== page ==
Mosel's "All the Way Home" premiered in New York November 30, 1960, at the Belasco Theater to critical acclaim. In addition to winning a 1961 Pulitzer Prize, the play was nominated for a Tony Award. A stage adaptation of James Agee's novel "A Death in the Family", it dramatizes the reactions of a Tennessee family to the father's accidental death in the summer of 1915. The play was also performed several times on television--in 1963, 1971 and 1981. In Denmark it was known as "I havn" and directed for Danish television by Clara Østø in 1959.


The movie adaptation of "All The Way Home" (1963) was filmed in the same Knoxville, Tennessee neighborhood where Agee grew up. Directed by Alex Segal, it starred Robert Preston, Jean Simmons and Pat Hingle.

Mosel wrote screenplays for the films "Dear Heart", starring Glenn Ford and Geraldine Page (with Mosel seen in a cameo appearance as "Man in Lobby") and the popular "Up the Down Staircase", based on the novel by Bel Kaufman and starring Sandy Dennis.

He also nominated for an Emmy Award for Outstanding Writing in a Drama Series for an episode of "The Adams Chronicles", a PBS drama series based on the lives of presidents John Adams and John Quincy Adams and their families.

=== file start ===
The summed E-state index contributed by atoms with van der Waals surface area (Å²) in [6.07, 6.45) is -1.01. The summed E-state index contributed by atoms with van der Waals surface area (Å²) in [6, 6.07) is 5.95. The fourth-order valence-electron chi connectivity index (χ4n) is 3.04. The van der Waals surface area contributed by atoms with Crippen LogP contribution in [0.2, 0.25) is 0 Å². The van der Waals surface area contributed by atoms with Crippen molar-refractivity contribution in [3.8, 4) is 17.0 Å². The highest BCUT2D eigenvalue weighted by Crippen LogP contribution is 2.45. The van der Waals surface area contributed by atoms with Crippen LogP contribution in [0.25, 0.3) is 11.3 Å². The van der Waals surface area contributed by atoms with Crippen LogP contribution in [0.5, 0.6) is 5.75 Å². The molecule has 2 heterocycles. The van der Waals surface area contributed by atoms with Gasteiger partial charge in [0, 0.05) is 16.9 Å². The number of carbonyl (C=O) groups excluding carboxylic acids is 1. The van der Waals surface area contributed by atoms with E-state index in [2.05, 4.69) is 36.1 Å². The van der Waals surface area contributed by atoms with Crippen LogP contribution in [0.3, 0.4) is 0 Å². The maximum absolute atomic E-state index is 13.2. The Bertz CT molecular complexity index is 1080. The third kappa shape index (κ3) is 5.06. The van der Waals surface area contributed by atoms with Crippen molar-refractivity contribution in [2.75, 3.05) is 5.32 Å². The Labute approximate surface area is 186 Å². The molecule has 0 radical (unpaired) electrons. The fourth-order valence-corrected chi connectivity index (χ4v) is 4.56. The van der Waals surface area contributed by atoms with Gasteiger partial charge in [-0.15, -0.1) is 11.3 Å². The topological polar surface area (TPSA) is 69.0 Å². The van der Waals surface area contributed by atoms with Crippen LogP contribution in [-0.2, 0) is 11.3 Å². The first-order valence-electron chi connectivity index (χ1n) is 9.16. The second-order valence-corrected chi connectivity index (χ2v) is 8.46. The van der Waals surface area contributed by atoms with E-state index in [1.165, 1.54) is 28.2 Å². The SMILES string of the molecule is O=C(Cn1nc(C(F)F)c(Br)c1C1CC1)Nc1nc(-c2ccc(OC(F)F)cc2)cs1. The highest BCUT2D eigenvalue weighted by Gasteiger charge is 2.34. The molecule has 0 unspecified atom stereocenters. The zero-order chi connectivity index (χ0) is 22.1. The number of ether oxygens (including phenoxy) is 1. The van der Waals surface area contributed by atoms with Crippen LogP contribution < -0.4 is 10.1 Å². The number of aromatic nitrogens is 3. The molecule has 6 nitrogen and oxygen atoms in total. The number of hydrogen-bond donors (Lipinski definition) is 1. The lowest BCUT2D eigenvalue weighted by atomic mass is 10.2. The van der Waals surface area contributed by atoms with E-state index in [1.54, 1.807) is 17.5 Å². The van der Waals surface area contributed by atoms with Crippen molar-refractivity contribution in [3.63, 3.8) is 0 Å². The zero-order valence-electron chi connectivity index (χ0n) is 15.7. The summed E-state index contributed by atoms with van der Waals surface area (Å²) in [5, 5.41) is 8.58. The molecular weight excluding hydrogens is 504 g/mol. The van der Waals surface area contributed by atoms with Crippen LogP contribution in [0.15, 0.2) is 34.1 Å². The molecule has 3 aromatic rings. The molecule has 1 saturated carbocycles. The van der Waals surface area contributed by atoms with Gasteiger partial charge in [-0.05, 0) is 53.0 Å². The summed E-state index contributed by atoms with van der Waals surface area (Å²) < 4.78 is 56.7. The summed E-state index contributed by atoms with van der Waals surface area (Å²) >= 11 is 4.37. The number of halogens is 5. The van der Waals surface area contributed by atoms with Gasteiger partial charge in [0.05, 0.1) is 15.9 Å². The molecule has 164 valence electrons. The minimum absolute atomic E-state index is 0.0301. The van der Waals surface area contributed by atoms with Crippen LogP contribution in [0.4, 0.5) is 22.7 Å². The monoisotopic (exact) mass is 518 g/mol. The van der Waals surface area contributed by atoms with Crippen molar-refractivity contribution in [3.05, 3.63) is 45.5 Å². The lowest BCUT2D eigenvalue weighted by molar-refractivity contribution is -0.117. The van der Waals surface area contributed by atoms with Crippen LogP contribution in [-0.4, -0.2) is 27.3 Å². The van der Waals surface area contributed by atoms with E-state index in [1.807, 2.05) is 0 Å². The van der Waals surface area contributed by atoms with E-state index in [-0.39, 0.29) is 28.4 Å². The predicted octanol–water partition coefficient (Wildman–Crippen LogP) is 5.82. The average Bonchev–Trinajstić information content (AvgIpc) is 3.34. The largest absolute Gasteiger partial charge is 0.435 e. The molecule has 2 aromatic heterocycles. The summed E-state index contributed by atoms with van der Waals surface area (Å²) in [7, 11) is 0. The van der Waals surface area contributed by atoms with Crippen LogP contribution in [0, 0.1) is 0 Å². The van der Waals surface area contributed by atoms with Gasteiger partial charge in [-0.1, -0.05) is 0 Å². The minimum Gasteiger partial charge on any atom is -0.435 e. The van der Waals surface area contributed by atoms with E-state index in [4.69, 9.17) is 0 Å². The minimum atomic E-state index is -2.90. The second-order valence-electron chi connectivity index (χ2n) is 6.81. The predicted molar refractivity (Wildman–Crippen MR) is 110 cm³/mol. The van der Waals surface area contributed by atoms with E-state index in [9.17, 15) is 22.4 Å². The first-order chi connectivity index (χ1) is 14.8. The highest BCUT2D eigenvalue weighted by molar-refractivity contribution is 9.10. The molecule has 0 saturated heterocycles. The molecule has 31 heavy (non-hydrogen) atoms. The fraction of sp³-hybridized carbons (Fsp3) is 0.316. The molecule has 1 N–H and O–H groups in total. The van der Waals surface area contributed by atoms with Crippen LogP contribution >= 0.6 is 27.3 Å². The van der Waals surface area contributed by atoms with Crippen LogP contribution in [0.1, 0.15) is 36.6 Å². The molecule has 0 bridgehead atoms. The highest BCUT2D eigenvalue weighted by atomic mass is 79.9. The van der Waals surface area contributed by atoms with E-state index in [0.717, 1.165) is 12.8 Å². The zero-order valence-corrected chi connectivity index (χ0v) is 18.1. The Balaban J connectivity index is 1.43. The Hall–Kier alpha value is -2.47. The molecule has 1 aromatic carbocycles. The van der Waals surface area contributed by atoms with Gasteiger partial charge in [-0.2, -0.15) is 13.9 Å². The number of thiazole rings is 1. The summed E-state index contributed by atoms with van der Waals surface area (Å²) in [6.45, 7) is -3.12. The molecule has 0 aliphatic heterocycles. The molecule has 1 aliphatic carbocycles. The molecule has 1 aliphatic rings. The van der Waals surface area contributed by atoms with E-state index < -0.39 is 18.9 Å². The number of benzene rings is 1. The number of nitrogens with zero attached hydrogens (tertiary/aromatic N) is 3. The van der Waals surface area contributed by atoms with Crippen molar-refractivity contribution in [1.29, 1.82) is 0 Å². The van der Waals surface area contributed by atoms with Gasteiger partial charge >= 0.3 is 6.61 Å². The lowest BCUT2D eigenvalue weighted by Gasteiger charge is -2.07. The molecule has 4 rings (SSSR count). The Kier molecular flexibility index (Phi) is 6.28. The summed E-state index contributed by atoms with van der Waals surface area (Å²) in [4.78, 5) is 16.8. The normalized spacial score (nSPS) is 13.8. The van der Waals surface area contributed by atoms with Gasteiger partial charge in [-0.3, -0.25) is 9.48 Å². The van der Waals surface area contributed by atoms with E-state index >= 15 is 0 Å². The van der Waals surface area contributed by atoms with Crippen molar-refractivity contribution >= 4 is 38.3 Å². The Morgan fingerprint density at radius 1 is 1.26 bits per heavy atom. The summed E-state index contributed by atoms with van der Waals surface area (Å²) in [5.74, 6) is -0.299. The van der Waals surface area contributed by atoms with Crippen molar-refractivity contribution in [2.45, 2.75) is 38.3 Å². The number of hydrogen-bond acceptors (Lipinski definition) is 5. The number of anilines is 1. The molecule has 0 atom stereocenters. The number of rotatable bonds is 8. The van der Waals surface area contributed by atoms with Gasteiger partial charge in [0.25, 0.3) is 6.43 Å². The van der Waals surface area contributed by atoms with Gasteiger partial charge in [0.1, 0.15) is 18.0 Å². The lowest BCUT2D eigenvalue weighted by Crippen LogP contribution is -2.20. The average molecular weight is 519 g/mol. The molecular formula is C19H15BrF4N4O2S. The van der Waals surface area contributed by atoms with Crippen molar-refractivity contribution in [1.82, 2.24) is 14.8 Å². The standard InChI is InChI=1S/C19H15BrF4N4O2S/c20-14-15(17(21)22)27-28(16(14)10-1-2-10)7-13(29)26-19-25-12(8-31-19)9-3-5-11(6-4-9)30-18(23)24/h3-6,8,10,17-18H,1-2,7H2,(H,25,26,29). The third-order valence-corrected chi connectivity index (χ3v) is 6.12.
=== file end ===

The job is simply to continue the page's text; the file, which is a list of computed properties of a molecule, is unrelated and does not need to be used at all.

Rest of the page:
Many of Mosel's plays for television are available for viewing at The Paley Center for Media in New York City and Los Angeles.


His plays were collected in "Other People's Houses: Six Television Plays" (1956). In 1978, he co-authored (with Gertrude Macy) the biography "Leading Lady: The World and Theater of Katharine Cornell".


Mosel's death at age 86 of esophageal cancer came after 18 years of residency at Havenwood-Heritage Heights, a Concord, New Hampshire retirement community where he often lectured. He was predeceased by his partner, McCall's graphic designer Raymond Tatra. Mosel and Tatra remained a couple for four decades until Tatra's 1995 death. Mosel's $100,000 gift to Havenwood-Heritage Heights will go to finance an auditorium, Tad's Place, for future speakers to the community. [ [http://concordmonitor.com/apps/pbcs.dll/article?AID=/20080827/NOCOMMENTING/808270303 Sanger-Katz, Margot. "Mosel Prized by Community," "Concord Monitor", August 27, 2008.] ]


External links

* [http://www.curtainup.com/allthewayhome.html Curtain Up: "All the Way Home": review by Elyse Sommer]
* [http://www.emmys.org/foundation/archive/vault/fal1998/page3.html The Vault: "For the Record: Tad Mosel" (Fall, 1998)]
* [http://video.google.com/videoplay?docid=5591063837030633859&q=%22archive+of+american+television+interview+with+tad+mosel%22&total=13&start=0&num=50&so=2&type=search&plindex=0 Archive of American Television: Tad Mosel interviewed by Michael Rosen]

NAME=Mosel, Tad
SHORT DESCRIPTION=American playwright
DATE OF BIRTH=1 May 1922
PLACE OF BIRTH=Steubenville, Ohio, USA
PLACE OF DEATH=Concord, New Hampshire, USA